FAMU's 'Marching 100' Looks To Restore Reputation After Hazing Death, Suspension

Aug 12, 2013

Senior members of FAMU's band perform for new recruits and their parents during a weekend orientation session.
Credit LHatter / WFSU

It’s been nearly two years since the sound of Florida A&M University’s band was last heard. Now the ensemble is back, and  band and university leaders say it’s going to take a lot of work to prove to the world that times have changed.

This time around, FAMU’s Marching 100 band is closer to its official name—with a current roster of 198 musicians. That’s about half the size the band that, in 2011, was placed on suspension following the hazing death of drum major Robert Champion. Also new is the terminology.  there are no more “drum majors” in the Marching 100.

“It’s sort of like retiring a jersey," said Band Director Sylvester Young. "That term has been retired with this band, because of that. That’s just out of respect, on my part. And that’s what we’re living with, and that’s ‘field commander'.

Champion’s name is never far from anyone’s mind. That was made clear by University President Larry Robinson, who delivered a frank synopsis of the year and half following the drum major’s death, and the fallout from it:

“Nobody was out there laughing at us. No one celebrated our difficulties. It was painful everywhere. Our circumstances caused everyone to take a look and say, could that have been us?" 

Still, as the school continues to face a wrongful death lawsuit, and several remaining defendants await trial in Champion’s death, the Marching 100 is moving on.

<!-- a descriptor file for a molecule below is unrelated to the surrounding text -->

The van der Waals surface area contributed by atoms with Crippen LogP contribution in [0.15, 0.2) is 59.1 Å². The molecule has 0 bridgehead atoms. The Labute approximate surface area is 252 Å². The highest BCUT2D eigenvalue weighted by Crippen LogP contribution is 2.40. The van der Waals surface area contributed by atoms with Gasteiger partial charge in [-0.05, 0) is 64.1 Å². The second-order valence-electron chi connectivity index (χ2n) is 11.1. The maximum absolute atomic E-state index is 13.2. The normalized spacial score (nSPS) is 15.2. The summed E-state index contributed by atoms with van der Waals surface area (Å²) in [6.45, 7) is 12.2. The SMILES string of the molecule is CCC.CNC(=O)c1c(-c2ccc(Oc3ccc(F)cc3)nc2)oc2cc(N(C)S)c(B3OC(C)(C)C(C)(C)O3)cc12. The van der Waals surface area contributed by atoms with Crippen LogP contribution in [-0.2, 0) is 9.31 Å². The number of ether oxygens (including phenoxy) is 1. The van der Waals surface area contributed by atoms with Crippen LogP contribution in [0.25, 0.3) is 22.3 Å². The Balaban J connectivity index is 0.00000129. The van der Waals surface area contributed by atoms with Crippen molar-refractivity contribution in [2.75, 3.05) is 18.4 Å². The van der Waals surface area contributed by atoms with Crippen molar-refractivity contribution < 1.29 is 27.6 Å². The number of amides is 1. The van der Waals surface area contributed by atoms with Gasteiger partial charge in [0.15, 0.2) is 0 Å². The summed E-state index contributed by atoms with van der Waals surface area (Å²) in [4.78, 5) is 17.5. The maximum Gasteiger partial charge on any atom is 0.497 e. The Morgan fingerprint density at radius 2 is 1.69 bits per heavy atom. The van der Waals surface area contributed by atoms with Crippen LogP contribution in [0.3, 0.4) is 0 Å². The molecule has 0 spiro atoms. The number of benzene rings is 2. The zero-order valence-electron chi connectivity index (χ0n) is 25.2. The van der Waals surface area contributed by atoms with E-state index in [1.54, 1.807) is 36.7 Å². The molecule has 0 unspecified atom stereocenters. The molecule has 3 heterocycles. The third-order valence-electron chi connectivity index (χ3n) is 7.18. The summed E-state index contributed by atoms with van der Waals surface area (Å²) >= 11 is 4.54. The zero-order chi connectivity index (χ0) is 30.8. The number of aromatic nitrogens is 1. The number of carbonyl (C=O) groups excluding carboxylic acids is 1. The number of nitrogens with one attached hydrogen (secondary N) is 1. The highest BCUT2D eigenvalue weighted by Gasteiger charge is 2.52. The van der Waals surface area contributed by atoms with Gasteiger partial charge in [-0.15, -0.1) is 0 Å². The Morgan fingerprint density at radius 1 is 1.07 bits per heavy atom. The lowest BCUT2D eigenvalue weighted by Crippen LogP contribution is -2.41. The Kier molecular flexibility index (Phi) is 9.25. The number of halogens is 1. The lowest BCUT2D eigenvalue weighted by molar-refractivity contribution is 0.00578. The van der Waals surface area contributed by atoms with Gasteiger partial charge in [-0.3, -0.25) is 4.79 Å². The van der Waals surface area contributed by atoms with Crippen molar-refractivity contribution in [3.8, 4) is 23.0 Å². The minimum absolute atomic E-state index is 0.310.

Despite the negative headlines, and bad publicity there are brand new students joining the band under the watchful eyes of their director and their parents. One of those parents is Beverly Rohan, whose son Eric is a freshman baritone and euphonium player this year. Eric went to Southwest Dekalb High School, in Atlanta – Robert Champion’s alma mater.

“We’ve had the conversation that, you have a mind of your own... you know right from wrong. You don’t participate in those activities. if you see it, you report it... so we made that abundantly clear,”  Rohan said.

It’s a year of starting over for the band. Daily rehearsals are now underway as the group prepares to perform.  Those practices are now rigidly timed and it’s still uncertain whether the group will play at the season-opening football game, Labor Day weekend in Orlando.

Though the tradition of the band remains, many upperclassmen do not. So alumni,  who remember the band’s former incarnation,  have been called in to teach a more inexperienced Marching 100.